Bola Tinubu, one of Nigeria’s wealthiest politicians, has urged his fellow contestants and supporters to accept the outcome of the presidential election, despite a legal challenge from the Labour party seeking to annul his victory. Tinubu based his campaign on his record of rebuilding Lagos during his time as governor, but he was defeated in the city by relative newcomer, Mr. Obi, who mobilized the support of young people, particularly in urban areas.
Tinubu won most other states in his home region of the south-west, where he is known as a “political godfather” for his ability to help other politicians gain office. Celebrations have been reported in Tinubu’s strongholds in the south-western states, with traditional drummers lining the streets and supporters marching to live music.
However, there is a sense of bitter anger in Mr. Obi’s stronghold in Anambra state, where many feel frustrated at what they see as a fraudulent electoral process. In his acceptance speech, Tinubu called for reconciliation and urged his fellow contestants to let them team up together, emphasizing that it is the only nation they have.
Labour’s lawyers are currently “putting the papers together” to challenge Tinubu’s victory in court. According to official results, voter turnout was 27%, one of the lowest since the end of military rule in 1999, and Tinubu received less than 10% of the record 93 million Nigerians who registered to vote.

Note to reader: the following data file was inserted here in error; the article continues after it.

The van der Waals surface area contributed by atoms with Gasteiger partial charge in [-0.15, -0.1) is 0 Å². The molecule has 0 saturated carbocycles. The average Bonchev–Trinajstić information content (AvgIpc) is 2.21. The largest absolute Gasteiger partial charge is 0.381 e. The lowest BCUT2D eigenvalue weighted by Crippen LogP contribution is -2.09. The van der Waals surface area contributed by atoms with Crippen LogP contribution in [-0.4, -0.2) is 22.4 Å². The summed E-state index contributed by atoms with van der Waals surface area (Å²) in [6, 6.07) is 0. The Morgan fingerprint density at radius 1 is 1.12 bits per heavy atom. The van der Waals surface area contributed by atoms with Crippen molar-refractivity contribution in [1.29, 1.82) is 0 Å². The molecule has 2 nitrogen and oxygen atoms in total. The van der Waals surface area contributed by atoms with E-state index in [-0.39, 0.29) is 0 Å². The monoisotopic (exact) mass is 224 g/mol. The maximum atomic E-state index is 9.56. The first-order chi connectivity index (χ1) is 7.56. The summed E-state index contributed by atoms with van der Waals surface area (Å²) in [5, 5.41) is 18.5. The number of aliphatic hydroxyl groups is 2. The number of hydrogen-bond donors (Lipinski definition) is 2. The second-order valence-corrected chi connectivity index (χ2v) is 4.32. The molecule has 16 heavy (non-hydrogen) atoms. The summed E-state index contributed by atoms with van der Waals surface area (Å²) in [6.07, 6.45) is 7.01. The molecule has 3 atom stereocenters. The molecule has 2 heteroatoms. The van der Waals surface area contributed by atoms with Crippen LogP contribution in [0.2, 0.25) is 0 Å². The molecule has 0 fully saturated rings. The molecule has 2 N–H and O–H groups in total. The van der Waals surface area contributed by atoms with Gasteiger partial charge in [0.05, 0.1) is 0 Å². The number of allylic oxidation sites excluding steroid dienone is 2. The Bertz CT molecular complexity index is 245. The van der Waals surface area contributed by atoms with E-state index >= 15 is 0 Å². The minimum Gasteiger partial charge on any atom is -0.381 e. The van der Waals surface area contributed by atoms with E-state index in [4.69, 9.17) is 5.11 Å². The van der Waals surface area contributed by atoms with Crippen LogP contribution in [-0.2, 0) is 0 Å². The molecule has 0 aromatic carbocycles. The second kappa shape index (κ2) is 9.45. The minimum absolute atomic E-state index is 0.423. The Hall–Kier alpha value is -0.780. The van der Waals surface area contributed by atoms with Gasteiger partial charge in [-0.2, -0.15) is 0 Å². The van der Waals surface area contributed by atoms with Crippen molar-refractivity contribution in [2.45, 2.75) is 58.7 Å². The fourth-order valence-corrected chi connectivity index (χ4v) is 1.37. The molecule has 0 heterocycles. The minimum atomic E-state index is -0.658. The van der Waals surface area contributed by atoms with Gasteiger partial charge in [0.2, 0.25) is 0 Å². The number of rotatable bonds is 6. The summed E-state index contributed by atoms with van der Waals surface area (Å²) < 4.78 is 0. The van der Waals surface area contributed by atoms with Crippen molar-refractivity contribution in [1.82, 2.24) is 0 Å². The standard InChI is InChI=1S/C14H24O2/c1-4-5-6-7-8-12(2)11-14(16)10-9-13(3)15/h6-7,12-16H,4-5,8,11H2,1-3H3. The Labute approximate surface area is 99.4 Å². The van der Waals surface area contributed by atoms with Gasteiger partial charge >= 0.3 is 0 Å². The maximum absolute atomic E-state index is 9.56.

A newly introduced electronic voting system eliminated ballot-stuffing, which occurred in past elections and presented a more accurate picture of the voting population. However, given that 87 million people collected their voter cards before the election, problems on voting day were likely responsible for the low number of ballots cast.
President Muhammadu Buhari is stepping down after two terms in office, marked by economic stagnation and growing insecurity around the country. Tinubu, who helped Buhari become president, will now have the task of solving these problems and unifying a country that is retreating into regional lines and religious blocs, as the election results show.